In Gunung Kidul, Yogyakarta, one district court is hoping to serve as a model of inclusion for people with disabilities.

The DPOs for persons with psychosocial disabilities that have been supported by the Disability Rights Fund, for example, has successfully used peer support as a way to reduce the effect of external stigma on internalized stigma — which Samarasan says is a necessary first step in order to build community, understand rights, and work toward joint advocacy to reduce stigma and rights abuses.

In Timor-Leste, DFAT is funding DPOs to support people with psychosocial disability. There, research has shown that people living with mental and psychosocial disability face bullying, physical and sexual violence, and confinement. And psychosocial disability is still viewed through a medical or charity model lens, where the common political response is to build facilities such as new hospitals or beds in hospitals rather than fund community-based interventions.

Carroll explained there needs to be a shift in the discussion to overcome misconceptions that mental and psychosocial disability will be supported through the health system.

“Confusion about the terminology associated with psychosocial disability and misperceptions of disability play a large part in deterring focus,” Carroll said. “Often the needs of people with psychosocial disability are seen as a mental health service issue — and therefore efforts stop short at providing limited treatment services within the health sector, whilst the human rights factors around disability, including the impact of policy, institutional, communication and attitudinal barriers are not understood or addressed.”

The work of TCI Asia Pacific asks development actors to focus on article 19 of the CPRD — the right to live independently. And TCI is working toward removing those policy, legal, communication and attitudinal barriers that prevent people with psychosocial disability exercising their right to live in the community, have a family and have equal access to services.

DFAT and the U.K. Department for International Development are the donors Samarasan named as working on increasing support for mental health in the development landscape. But overall, she said, there is limited funding.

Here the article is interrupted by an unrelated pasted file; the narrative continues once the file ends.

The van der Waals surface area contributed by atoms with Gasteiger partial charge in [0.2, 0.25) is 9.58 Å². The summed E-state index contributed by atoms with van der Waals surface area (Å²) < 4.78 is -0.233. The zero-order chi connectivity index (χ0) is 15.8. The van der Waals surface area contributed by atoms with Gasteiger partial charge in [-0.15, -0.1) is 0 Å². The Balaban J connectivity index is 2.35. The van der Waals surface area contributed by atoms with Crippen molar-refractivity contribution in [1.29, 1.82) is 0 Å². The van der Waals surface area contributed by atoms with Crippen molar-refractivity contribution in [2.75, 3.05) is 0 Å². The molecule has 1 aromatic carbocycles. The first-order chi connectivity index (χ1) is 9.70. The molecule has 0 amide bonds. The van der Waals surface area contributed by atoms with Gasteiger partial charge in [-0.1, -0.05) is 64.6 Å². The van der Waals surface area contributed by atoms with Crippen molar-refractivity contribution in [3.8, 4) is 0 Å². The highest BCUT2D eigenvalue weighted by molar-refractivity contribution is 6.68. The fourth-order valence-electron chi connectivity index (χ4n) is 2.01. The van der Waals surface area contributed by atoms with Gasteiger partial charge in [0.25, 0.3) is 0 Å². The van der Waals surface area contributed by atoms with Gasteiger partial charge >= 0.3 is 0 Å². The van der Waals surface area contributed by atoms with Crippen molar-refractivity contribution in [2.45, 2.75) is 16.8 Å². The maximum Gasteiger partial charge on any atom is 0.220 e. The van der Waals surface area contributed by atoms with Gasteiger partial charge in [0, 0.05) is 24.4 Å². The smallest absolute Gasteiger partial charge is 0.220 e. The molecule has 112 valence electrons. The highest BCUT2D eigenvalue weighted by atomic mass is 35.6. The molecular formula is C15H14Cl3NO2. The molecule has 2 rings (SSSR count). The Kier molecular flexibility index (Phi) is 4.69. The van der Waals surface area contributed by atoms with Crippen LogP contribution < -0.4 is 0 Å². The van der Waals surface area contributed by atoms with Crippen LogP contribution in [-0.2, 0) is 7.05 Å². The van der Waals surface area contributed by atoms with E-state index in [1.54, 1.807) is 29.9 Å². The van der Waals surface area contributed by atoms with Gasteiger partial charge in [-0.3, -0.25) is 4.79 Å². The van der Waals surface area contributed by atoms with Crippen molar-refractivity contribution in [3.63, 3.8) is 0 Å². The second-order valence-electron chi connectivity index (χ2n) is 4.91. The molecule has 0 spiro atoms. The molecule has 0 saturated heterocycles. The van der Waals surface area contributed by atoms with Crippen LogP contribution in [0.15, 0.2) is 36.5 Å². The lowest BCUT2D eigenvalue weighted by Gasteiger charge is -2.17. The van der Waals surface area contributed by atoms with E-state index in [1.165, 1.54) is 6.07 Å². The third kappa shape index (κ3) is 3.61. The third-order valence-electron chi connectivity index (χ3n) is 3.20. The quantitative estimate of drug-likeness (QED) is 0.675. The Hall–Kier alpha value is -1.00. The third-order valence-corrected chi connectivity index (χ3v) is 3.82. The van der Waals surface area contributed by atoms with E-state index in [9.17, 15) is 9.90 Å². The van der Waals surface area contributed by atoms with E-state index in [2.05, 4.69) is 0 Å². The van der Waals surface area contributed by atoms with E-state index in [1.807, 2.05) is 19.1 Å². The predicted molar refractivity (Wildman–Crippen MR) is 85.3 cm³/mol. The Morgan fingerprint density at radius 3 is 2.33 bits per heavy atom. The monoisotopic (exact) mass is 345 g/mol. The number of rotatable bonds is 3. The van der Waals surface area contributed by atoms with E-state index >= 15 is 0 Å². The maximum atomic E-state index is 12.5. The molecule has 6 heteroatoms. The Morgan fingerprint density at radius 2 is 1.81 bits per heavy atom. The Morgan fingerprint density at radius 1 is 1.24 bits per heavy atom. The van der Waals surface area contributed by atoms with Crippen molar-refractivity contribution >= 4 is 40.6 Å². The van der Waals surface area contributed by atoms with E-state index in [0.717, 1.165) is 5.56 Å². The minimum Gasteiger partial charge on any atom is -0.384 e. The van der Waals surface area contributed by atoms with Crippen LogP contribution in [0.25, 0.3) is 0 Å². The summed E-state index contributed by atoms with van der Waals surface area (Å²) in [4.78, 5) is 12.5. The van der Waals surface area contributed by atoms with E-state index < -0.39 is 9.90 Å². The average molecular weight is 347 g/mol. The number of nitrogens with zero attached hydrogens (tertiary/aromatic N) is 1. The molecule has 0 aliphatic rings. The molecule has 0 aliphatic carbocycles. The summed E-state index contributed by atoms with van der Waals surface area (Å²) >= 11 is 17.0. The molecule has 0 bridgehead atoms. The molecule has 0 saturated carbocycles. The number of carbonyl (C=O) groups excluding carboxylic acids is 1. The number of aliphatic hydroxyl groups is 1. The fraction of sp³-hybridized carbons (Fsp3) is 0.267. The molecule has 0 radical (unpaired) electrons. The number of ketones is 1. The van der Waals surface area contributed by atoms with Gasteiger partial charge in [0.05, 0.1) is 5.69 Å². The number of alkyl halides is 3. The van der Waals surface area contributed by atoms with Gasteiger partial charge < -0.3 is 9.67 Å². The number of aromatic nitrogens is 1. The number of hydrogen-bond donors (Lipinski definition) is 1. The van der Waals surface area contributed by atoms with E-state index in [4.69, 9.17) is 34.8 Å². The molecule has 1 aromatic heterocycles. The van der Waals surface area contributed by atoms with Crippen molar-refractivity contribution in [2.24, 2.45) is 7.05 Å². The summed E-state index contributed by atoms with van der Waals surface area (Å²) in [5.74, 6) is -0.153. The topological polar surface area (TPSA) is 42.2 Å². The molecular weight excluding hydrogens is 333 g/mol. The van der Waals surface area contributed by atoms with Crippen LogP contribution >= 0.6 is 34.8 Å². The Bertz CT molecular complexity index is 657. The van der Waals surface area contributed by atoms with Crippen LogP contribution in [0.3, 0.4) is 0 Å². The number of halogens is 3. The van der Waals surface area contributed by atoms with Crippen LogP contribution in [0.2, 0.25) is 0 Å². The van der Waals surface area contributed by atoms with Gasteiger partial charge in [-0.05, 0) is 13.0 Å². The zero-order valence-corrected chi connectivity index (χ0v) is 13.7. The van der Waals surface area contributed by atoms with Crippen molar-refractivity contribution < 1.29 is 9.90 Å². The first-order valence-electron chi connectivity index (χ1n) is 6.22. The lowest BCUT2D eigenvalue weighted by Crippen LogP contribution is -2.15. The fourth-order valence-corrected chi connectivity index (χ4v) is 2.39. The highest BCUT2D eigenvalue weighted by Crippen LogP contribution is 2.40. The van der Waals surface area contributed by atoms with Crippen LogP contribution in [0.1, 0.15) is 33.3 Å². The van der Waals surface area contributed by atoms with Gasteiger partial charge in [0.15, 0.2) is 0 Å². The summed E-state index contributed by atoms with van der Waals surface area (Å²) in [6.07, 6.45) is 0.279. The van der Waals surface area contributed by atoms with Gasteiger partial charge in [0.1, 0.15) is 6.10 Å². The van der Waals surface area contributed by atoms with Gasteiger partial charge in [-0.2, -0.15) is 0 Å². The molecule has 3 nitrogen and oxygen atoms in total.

Aside from helping to close funding gaps, Samarasan is calling for the involvement of the wider development community to change the discussion when it comes to mental and psychosocial disability: “The best thing the global development community could do would be to recognize that persons with psychosocial disabilities — not just those with post-traumatic stress disorder post-conflict — have rights and need support that is rights-based, not medical, model,” she said.

For more coverage on creating a disability-inclusive world, visit the Development Enabled series here.

About the author

  • Lisa Cornish

    Lisa Cornish is a Senior Reporter based in Canberra, where she focuses on the Australian aid community. Lisa formerly worked with News Corp Australia as a data journalist for the national network and was published throughout Australia in major metropolitan and regional newspapers, including the Daily Telegraph in Melbourne, Herald Sun in Melbourne, Courier-Mail in Brisbane, and online through news.com.au. Lisa additionally consults with Australian government providing data analytics, reporting and visualization services. Lisa was awarded the 2014 Journalist of the Year by the New South Wales Institute of Surveyors.